Power Plant Technology: The Keys to a Successful UpgradeDavid Flin
Here's a look at the problems involved in a power plant technology retrofit, along with solutions.
It is crucial to keep up to date with the latest power plant technology in order to retain a competitive edge as technology advances. However, operators must balance out the benefits and the costs of installing new technology.
There are many competing factors to weigh during power plant technology upgrades. For example, increasing efficiency in a gas turbine can involve increasing firing temperature, which can result in increased NOx emissions. Linking improvements across the whole plant enables you to improve performance and reduce emissions. Managing the performance of your assets is a vital and complex task.
New and more stringent regulations have required upgrades in two areas in particular. They are:
Utilities and power generating companies have to comply with new environmental regulations and improve the performance of their plants. However, upgrading has to be carried out in a way that limits the impact it has on operations and revenue. Some considerations that need to be taken into account include:
A complicating factor that can arise during the upgrade of old units is that sometimes the data and plans for the original equipment may not be available. OEMs can go out of business, and original drawings can get mislaid.
Emission control equipment may use catalysts or reagents, and these can have an impact on the environment. It is essential to use and dispose of by-products in an environmentally friendly manner.
There are several different types of emission affected by tighter regulations, including particulate matter, SOx, NOx, and CO2. The most effective way of reducing such emissions is by increasing plant efficiency. Technology options for directly reducing emissions include fabric filters and electrostatic precipitators to control PM levels and wet and dry flue gas desulfurization to control SOx levels. There are two different technologies available for dry flue gas desulfurization: sprayer dryer absorber and novel integrated desulfurization (NID).
The choice of a particular technology is dependent on several factors. These factors include:
When a plant carries out upgrades, there are factors beyond the cost of the technology that asset managers have to take into account, along with the costs of installation. These factors can be divided into three categories: time, space, and money.
The time cost includes the lost returns for the period when the plant is offline during the upgrade installation. A typical upgrade will involve an outage of one to two months. Self-evidently, the best time to install upgrades is during periods when the plant is offline for maintenance.
To reduce lost time and prevent lost time during installation, it is valuable to schedule, plan, and, where possible, practice the upgrade operations before they are carried out. Some firms have taken to using virtual reality to prepare operators for the upgrade work. This approach offers the additional benefit of determining where potential equipment clashes might arise.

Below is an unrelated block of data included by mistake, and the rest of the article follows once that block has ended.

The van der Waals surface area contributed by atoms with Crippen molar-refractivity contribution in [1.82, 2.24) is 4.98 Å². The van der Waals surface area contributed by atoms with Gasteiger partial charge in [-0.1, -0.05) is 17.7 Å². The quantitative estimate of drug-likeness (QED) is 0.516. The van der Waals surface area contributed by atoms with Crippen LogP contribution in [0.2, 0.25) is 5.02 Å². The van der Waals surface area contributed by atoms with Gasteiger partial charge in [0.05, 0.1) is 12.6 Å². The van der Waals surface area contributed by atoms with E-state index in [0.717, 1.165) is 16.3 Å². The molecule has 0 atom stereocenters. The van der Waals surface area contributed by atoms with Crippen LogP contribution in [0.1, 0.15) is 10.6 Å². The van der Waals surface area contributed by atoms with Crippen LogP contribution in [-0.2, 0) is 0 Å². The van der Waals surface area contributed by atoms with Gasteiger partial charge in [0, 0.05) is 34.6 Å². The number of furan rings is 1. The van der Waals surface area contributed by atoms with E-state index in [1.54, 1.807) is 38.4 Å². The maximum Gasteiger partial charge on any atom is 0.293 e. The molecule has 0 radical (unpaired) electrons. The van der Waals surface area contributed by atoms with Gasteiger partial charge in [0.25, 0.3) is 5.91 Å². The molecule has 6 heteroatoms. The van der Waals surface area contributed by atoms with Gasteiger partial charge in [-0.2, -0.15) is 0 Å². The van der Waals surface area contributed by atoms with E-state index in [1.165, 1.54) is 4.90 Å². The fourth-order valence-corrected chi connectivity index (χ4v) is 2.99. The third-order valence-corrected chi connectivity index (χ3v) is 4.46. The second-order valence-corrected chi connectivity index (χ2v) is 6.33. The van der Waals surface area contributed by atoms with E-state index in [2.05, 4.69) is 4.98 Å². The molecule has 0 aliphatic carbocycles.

Space can be a problem in many facilities, especially those with capacity below 500 MW. These can have a lack of space to install new equipment, and access can sometimes be particularly challenging. It can also be challenging to install new emission control equipment.
The solution to this is careful planning. Make sure that access is possible and that the working areas are clear. These are obvious steps, but they can be neglected, particularly when it comes to planning routes to move large equipment through the facility.
The cost of the equipment, the cost of installation, and the loss of revenue while the plant is offline are also major constraints on upgrades. There can even be additional costs for the safe disposal of by-products of systems designed to reduce emission levels.
The most cost-effective way to reduce emission levels is generally to increase efficiency levels. In addition to avoiding the need to dispose of catalyst waste, plants that increase efficiency can reduce fuel costs. Upgrading can bring about significant benefits. If all existing power plants were upgraded to their full potential, total efficiency could be increased by around 10 percent.
The Industrial Internet is revolutionizing the management of industrial assets and will be a key component of all power plants. The assets, which are typically directly responsible for production at the plants, can be managed efficiently through sensors, data analytics, and the Industrial Internet. Data analytics can achieve cost-effective improvements. By combining digitally enabled solutions like condition-based maintenance and operation improvement, fuel efficiency and maintenance intervals can be enhanced.
As an example of what is possible, a software upgrade of a CCGT was carried out on the Enfield and Grain plants in the UK. This increased capacity by 4 percent, extended plant maintenance intervals by 33 percent, increased overall plant efficiency by 0.4 percent, reduced fuel consumption, and increased plant flexibility.
The units are being upgraded when they are taken out of service for scheduled maintenance outages. This is fairly typical for the installation of data analytics systems. They can be installed quickly and easily and produce significant improvements with relatively little disruption.
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